What Retail Can Learn from Peloton’s Recall Blunder

In a matter of weeks, interactive fitness platform Peloton has flip flopped on a recall of its treadmills after reports of serious injury and even death--with the CEO backtracking an original refusal to recall the products over safety concerns.
peloton sign

Now, with a full recall of its Tread+ and Tread branded treadmills, Peloton’s response reveals a lot about how retailers and brands should react during a crisis management situation.

The saga began when the U.S. Consumer Product Safety Commission warned people to stop using Peloton treadmills immediately in mid-April following 70 incidents of injury and one child’s death. At the time, Peloton responded that the Commission’s warning was “inaccurate and misleading,” noting that when used correctly, its treadmills are not dangerous. 

However, the response quickly drew criticism, and Peloton has since changed its tune. 

Executive Takeaway

Peloton CEO John Foley did apologize for the company’s initial response, but it remains to be seen how much damage is done to Peloton’s reputation. With such a high price tag, Peloton became known for its high-quality offerings, both in its digital fitness app and through its pricey treadmills and stationary bikes. The timing of the recall and the company’s blunder is also somewhat precarious--as Americans are comfortable spending more time outside their home and other fitness options return, there’s potential for Peloton to lose some its luster as the hottest at-home fitness business it achieved during the Covid-19 pandemic.


“I want to be clear, Peloton made a mistake in our initial response to the Consumer Product Safety Commission’s request that we recall the Tread+,” CEO John Foley said in a joint statement announcing the recall with the CPSC. “We should have engaged more productively with them from the outset.”

Peloton’s demand skyrocketed during the Covid-19 pandemic as more people sought fitness and wellness opportunities at home. In addition to its stationary bikes and treadmills, also offers a fitness app for $39/month. 

Peloton is offering full refunds to Tread+ and Tread treadmills owners, but both have different safety concerns. The recall impacts 125,000 treadmills, which run as much as $4,295. The Tread+ model, which is more expensive and has a 32-inch touchscreen, was connected in the death of a six-year-old child who was sucked underneath the machine. The Tread model, which is almost half the price, features a smaller touchscreen that runs the risk of detaching and causing injury.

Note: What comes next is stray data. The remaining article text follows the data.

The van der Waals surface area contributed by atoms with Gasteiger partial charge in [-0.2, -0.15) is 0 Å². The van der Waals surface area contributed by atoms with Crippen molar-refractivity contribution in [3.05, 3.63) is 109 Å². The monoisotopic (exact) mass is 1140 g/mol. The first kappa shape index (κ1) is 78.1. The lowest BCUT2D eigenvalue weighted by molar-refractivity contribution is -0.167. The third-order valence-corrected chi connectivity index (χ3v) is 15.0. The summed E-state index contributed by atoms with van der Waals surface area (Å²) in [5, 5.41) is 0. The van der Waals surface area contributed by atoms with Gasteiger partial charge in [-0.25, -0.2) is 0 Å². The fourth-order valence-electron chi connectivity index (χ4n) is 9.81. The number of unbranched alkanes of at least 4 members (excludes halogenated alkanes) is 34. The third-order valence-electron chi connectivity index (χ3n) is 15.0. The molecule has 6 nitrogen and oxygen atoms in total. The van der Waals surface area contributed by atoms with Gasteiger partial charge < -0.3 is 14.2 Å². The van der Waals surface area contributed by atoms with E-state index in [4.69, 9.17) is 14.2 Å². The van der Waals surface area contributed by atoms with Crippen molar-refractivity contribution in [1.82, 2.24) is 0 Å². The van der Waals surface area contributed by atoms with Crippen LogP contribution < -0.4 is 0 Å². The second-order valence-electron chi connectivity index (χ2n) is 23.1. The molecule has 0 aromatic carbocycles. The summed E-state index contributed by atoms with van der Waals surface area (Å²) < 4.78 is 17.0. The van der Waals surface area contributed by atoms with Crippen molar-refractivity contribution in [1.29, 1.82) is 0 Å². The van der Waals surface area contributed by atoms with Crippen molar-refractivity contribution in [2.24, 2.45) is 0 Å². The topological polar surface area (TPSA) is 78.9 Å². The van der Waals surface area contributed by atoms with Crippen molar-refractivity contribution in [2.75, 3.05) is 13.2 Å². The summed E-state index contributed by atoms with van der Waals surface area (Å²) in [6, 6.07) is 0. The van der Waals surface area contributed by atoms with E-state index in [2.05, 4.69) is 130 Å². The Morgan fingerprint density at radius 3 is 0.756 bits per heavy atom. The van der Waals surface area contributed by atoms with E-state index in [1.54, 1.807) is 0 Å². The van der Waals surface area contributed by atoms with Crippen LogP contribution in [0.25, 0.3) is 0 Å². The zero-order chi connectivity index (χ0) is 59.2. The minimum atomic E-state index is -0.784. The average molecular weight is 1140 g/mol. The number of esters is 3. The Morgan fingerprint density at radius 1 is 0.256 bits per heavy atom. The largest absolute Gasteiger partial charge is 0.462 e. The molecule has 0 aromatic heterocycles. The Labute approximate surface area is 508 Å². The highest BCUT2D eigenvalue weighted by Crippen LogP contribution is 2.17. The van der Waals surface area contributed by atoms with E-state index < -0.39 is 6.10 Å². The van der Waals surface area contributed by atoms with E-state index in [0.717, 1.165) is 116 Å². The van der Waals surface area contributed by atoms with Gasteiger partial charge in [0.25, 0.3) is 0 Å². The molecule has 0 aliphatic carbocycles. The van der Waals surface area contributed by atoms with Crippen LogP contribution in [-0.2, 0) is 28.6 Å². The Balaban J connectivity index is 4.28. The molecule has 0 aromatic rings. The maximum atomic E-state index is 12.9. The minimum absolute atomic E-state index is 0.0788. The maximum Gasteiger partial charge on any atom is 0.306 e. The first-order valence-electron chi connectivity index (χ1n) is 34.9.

Crisis Management Lessons

Peloton’s initial mistake was failing to realize how impactful a child’s death would be on their brand. Instead of digging in its heels in opposition to the urgent warning by CPSC, there were numerous other ways for Peloton to respond. After several weeks, the company finally did correct its errors, but the time between the warning (mid-April) and Peloton’s recall (May 5) also reveals the company could have acted sooner.

In terms of saving face, Peloton did make a good move in Foley’s apology. While the recall caused Peloton shares to sink 15%, Foley’s apology also follows an important PR strategy that will help the company move forward by taking responsibility. When dealing with a major issue, consumers are looking for acknowledgement of the issue in combination with a solution.

“I honestly would have felt much better if they had just offered any acknowledgment and that a solution was in the works,” Nikhil Bobb, a Peloton treadmill user who tried to return his machine after the CPSC’s warnings last month, told The Wall Street Journal.

Peloton has stated it is working on additional hardware modifications to improve safety and offer a repair to Tread owners in the coming weeks. For now, users can return their treadmills for a full refund.